What I want to do now is to give you a window into how we analyze the Canadian economic situation as we seek to achieve our target for inflation. I will start by outlining the major shifts that have been affecting the Canadian economy. I will then go over the main adjustments we are watching closely as our economy returns to its potential. I will end by explaining how we incorporate all this into the decision-making process for monetary policy.

A Two-Track Post-Crisis Economy

If the years since the crisis have been difficult for the Canadian economy, it is largely because of two profound shifts that are taking place at the same time.

The first shift is caused by population aging and a slowdown in productivity growth. These two factors are reducing how fast our economy can grow.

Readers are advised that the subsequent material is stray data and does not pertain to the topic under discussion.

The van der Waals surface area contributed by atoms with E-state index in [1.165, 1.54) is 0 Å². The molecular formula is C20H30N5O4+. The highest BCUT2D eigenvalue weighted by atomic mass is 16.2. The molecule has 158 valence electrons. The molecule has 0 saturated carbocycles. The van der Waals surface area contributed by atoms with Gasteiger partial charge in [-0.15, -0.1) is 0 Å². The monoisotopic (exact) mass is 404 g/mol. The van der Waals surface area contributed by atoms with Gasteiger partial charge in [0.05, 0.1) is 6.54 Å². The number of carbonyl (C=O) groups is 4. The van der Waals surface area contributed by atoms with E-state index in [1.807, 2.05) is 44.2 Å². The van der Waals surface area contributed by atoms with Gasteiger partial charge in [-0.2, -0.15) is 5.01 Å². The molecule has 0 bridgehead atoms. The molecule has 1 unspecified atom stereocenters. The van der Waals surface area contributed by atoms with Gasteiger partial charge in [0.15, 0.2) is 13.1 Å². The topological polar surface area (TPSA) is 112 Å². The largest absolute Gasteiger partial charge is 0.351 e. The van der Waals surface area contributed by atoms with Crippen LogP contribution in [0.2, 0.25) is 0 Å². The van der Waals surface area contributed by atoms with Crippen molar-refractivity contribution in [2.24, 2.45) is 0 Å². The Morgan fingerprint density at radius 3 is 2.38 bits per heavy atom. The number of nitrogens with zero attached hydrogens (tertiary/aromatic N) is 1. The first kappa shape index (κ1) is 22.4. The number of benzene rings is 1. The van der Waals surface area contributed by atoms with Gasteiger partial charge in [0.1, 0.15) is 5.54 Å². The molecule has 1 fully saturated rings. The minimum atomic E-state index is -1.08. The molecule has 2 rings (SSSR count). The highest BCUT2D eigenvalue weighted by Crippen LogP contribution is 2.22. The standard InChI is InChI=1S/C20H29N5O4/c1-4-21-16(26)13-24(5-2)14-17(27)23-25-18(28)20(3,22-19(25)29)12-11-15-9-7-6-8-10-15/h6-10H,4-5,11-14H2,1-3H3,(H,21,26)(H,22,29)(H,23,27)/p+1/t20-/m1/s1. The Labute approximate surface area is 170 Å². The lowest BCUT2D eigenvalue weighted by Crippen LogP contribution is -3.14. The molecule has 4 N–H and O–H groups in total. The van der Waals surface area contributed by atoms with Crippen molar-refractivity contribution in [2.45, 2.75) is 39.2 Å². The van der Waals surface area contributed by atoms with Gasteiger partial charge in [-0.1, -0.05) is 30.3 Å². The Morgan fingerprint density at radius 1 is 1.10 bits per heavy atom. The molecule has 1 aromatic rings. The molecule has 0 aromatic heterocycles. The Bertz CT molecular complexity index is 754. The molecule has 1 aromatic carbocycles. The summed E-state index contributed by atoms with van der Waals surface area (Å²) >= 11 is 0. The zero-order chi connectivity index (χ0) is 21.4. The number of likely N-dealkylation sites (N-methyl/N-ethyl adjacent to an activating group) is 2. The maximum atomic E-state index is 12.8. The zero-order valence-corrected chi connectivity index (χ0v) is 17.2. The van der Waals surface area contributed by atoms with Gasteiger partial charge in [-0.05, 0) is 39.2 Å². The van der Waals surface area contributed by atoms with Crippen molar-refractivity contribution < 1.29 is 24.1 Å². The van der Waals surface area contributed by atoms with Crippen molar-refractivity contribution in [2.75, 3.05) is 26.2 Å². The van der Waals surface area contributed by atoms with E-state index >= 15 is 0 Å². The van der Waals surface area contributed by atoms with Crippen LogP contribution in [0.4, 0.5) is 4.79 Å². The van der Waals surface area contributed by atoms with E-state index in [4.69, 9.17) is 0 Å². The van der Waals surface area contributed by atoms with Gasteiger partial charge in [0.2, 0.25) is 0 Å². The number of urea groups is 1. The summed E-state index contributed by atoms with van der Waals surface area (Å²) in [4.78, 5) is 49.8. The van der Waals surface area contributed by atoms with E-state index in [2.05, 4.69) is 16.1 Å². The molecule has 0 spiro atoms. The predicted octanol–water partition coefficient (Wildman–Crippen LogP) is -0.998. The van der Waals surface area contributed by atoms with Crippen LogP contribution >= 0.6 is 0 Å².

Population aging slows the growth rate of the economy’s potential because it reduces the number of workers entering the labour market. As well, people work less as they get older—either by retiring or by reducing the number of hours they work. The bottom line is that companies face a lower growth rate of available workers. To give you a sense of scale: in Canada, the annual population growth for prime-age workers was just below 3 per cent in the late 1980s, compared with barely more than zero today.1 In Quebec, this is happening a bit faster than in other provinces. At the global level, growth in the working-age population will be cut in half over the next two decades. Even China’s labour force has started declining.2 So clearly, this is a worldwide phenomenon.